Reviewed by Jules Absalom
‘You don’t see how much I do. And how little you do.’
‘Like what?’ he says, finally.
‘I don’t know, it’s not like I keep a list,’ I said.
‘Maybe you should.’
‘Maybe I will.’
Mary is a 35 year old part time worker, full time mother, and what feels like full time house cleaner and maid to her three boys, husband (Joel) and two adorable children (Gabe and Rufus). Mary decides that in a life where she has very little control over the small every day things, such as tidying up the pile of junk at the bottom of the stairs, or picking up the dirty clothes from the floor that she needs to take some sort of action. Her stress levels are going through the roof as her temper is taking over all other emotions, but she can’t find a way to make Joel understand. So she decides to make a list over the course of six months outlining all the things that Joel does or doesn’t do, or messes up around the house.
The list isn’t all negatives, in order to be fair Joel also gets points awarded for nice gestures, such as compliments or playing with the children. The list starts off as a bit of therapy, a list just to show her husband what he does on a regular basis over a period of six months that just doesn’t help, makes her life harder or downright annoys the hell out of her. However, along the way the list becomes a bit of a refuge, somewhere she can release the anger of yet another dirty tissue left lying around or another set of breakfast dishes that aren’t cleaned.
The story is about what happens after the fairytale ‘happy ending', it is about relationships, friendships and the daily grind of it all. However, this book is far from a miserable rant, it is also about all the good things in a long term relationship and the real joys of great friends and family moments. I don’t think my summary has done complete justice to the book, it is a funny and insightful look into the world of a working mother who dreams about having everything under control, as well as having all the dirty socks exactly where dirty socks belong.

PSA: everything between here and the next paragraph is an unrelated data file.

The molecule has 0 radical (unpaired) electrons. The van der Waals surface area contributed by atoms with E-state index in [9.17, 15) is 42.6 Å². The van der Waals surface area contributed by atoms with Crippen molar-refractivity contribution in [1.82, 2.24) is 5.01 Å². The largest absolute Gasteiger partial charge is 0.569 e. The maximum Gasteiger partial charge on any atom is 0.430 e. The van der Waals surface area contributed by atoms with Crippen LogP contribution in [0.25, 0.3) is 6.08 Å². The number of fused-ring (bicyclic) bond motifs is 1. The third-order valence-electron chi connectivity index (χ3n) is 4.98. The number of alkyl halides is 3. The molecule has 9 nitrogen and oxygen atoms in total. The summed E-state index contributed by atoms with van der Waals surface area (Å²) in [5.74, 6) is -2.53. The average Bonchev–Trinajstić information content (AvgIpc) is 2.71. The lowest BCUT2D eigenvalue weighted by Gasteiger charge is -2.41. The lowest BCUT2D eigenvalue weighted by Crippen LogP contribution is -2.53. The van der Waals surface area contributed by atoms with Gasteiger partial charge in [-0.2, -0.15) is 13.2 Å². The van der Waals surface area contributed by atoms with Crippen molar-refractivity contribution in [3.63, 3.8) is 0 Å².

I loved the two main characters of Mary and Joel, the details of their relationship was at times brilliantly written and filled with the all tiny elements that make up a relationship and therefore made theirs seem real to me. I loved the bit of the book describing all their hopes for their first born child, where Joel made a beautiful home mixed selection of music to play at the birth. For me Christina Hopkinson’s managed to capture the unreal excitement and expectations as well as the gritty realistic truth that early relationships have and then the comfort of the later years.
Although this book didn’t have me rolling around on the floor laughing out loud it did have a few occasions where I had the odd chuckle to myself. There are of course a lot of annoying habits that most of us in a long term relationship are either responsible for or have a partner that does it. There was more than one occasion where I thought Mary really hit the nail on the head with how annoying a certain behaviour can be when it’s repeated and repeated and repeated. There is a lot in this book that I believe people in a long time relationship will recognise and sympathies with, or even do themselves.
This is Christina Hopkinson’s second novel, but she is certainly an author I will look out for in the future.